For me, analyzing a vintage perfume is both fun, humbling, and even humiliating. First of all, there are quite a few vintage perfumes not yet recorded on Fragrantica.com, the encyclopedia of perfumes and their respective notes breakdown. Without the “cheat sheet”, I really have to rely on my nose to guess what are in the perfume. I know from past experience, I can only correctly guess 5%-10% of the notes of a perfume. Luckily, there are reviews from other sources, by comparing my experience with theirs, I can tell if my perfume has turned bad or not, and also gain some insight.

Lanvin Scandal EDT © Victor Wong
Lanvin Scandal EDT © Victor Wong

So, here I go, I will start with Lanvin Scandal (1931), a leather chypre, the one that never received any reformulation/reissue. It was designed by Andre Fraysse, and discontinued in 1971. I have two versions of Scandal, one is a mini extrait, 1/2 evaporated, around 80 years old, and a travel size vaporizer EDT, also very old, but younger than the extrait.

Based on the notes breakdown I got from Fragrantica, the top notes such as bergamot, lemon, neroli, mandarin in my extrait are all missing. The “new” opening, and the extrait itself is now all about leather. Old, resinous, incensed, spicy, leather. It reminds me of Chanel’s Cuir de Russie, but with richer, sharper, more aged leather, and a smoky, mildly sweet (vanilla) and mildly white floral middle notes (probably iris, ylang and some rose). As it dries down, the leather never goes away, but it becomes smoother.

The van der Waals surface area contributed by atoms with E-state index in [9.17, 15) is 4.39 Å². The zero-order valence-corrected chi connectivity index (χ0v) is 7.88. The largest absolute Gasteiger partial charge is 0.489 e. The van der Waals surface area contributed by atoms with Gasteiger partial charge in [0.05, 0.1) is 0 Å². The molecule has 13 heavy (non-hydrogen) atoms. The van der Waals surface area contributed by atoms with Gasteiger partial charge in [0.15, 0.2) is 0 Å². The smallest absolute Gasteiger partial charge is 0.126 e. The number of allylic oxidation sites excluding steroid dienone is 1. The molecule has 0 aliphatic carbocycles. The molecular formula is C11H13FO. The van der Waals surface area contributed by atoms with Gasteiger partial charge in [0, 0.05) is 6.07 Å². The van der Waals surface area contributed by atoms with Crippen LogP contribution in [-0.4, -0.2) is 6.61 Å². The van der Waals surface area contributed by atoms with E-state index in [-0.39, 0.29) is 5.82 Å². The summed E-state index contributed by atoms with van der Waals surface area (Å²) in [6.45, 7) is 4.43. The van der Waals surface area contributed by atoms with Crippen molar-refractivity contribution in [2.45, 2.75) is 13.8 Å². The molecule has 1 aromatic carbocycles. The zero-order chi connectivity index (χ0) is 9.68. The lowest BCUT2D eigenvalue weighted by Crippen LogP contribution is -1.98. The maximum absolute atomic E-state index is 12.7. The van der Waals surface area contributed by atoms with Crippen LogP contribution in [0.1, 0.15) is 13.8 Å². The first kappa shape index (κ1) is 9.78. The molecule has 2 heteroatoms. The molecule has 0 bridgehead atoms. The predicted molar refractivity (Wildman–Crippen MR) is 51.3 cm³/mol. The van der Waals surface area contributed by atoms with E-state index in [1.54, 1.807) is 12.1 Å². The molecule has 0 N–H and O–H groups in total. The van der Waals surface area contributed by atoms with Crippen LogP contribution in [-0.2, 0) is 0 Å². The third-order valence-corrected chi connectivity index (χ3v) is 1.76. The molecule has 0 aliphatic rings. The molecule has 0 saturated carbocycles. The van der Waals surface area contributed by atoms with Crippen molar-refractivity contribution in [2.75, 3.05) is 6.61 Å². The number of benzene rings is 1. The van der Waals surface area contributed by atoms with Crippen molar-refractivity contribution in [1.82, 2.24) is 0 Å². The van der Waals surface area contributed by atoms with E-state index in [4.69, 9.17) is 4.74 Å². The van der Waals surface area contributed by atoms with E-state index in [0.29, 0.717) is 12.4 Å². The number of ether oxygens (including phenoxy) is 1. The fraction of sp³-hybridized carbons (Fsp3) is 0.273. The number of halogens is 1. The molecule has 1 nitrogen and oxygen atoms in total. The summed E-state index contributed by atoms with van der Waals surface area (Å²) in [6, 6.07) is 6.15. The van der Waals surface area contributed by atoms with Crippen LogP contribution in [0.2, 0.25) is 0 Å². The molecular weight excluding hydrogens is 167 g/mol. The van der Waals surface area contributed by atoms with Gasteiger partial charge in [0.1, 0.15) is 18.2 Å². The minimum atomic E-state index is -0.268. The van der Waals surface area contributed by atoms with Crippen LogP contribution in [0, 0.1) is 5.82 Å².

The EDT version on the other hand, smells a bit different. The opening, just the first few seconds, really, is absolutely horrendous — band-aid, plasticky and chemical. (maybe due to its old age.) That unpleasantness goes away very quickly and suddenly it behaves like the parfum/extrait version, only smelling lighter and more animalic, probably of civet. The leather in this case, smells like a new leather jacket instead of smoked old leather sofa found in a temple that burns incense 24/7.